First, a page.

WEDC officials say they’re looking to pick up the pace on revoking tax credits from businesses that fail to meet the terms of their contracts.
“Our contracts for smaller tax credits usually run about five years, but it has historically taken us a while to get to looking at those and closing those out,” said Jennifer Campbell, chief legal officer for the Wisconsin Economic Development Corporation.
During a meeting of the agency’s Audit and Budget Committee, members discussed actions being taken in response to the latest biennial WEDC audit from the state Legislative Audit Bureau. The April audit included a number of recommendations for improving WEDC’s processes, including updating procedures on tax credit revocation to do so in a more “timely manner.”
In one example, a business that received tax credits from the state indicated in March 2017 that it had lost all of the contractually required jobs that were previously created. But WEDC didn’t revoke the $125,000 in tax credits until more than three years later, in June 2020.
“It has historically been a resource issue,” Campbell said yesterday. “But the team has a plan in place for all those tax credits that have kind of been lingering; we’re just going to really push through those and hopefully this fall get caught up, so this isn’t as big of an issue.”
She also noted the state Department of Revenue imposes a 12 percent annual interest rate on the amount of unpaid taxes. In its audit, LAB urged the agency to improve its revocation process “to ensure that taxpayer funds are spent appropriately and that recipients do not unnecessarily pay interest.”
Another recommendation from LAB directs WEDC to change its procedures for Enterprise Zone tax credits such that credits are only awarded for wages paid to employees providing a service within the defined enterprise zone. As it stands, WEDC could be awarding these tax credits for wages paid to employees working elsewhere, LAB said.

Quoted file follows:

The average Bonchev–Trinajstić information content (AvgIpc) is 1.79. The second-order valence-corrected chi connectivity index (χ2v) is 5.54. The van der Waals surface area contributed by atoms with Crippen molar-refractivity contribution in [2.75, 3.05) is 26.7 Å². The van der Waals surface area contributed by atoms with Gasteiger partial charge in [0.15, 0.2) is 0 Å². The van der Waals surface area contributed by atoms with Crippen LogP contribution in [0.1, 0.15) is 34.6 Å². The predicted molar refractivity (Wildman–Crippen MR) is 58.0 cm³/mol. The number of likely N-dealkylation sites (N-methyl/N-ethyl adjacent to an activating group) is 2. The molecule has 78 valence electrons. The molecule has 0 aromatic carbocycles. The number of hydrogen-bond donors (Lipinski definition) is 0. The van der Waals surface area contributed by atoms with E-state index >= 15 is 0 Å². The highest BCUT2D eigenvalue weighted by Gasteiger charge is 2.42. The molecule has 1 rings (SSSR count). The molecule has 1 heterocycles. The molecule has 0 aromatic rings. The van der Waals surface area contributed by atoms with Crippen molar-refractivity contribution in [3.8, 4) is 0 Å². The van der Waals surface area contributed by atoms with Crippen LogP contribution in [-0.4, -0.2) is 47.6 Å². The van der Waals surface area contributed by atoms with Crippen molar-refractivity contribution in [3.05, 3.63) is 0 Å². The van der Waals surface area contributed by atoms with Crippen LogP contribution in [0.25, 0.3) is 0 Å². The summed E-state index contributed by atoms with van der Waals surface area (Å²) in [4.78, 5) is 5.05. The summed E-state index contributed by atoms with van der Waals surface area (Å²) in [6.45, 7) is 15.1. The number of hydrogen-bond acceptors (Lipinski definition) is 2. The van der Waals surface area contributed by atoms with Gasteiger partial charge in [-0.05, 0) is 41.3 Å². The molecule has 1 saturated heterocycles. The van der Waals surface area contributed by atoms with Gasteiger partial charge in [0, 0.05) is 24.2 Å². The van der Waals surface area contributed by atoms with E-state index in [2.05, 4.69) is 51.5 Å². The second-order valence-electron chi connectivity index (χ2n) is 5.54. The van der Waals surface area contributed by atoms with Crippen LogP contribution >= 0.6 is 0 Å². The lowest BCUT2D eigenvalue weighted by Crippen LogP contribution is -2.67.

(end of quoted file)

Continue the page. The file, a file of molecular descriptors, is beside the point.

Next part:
Campbell said WEDC is exploring ways to comply through administrative change, or to alter related statute through legislative action. But she said tracking where contracted businesses’ employees are physically located can be “really tricky,” adding that the COVID-19 pandemic “really highlighted for us that work can get done from a variety of places.”
Also during Thursday’s meeting, Campbell pushed back on one of the audit’s recommendations related to reviewing adherence to tax credit contracts. She explained LAB is suggesting that WEDC conduct annual performance reviews for each year of a given contract, rather than waiting until the end of the contract’s performance period.
“LAB’s suggestion is that we look at performance in each year of the agreement, and if there’s been a dip even in year three of a five-year contract, instead of not just issuing credits, we actually do a revocation for each year of the agreement, which seems really onerous and really hard for the companies,” she said.
She noted that over the past year, due to the COVID-19 pandemic, WEDC would have had to revoke tax credits for the majority of contracted businesses under LAB’s recommended approach.
“We’re also working with DOR on this, on what’s the best way to approach revocation that’s helpful for the business, good for economic development and administratively un-horrendous,” she said. “We’re trying to bridge those gaps, and as you can imagine, it will take some creative thinking and probably some legislative work.”
In response to LAB’s suggestion that WEDC provide more robust data for reports and on its website, Campbell noted the agency has been adding more each year to the information it provides as part of a “continuous process improvement.”
WEDC will be providing a report in response to the audit’s recommendations to the state’s Joint Legislative Audit Committee in October.
See the LAB audit: http://legis.wisconsin.gov/lab/media/3217/21-7full.pdf
–By Alex Moe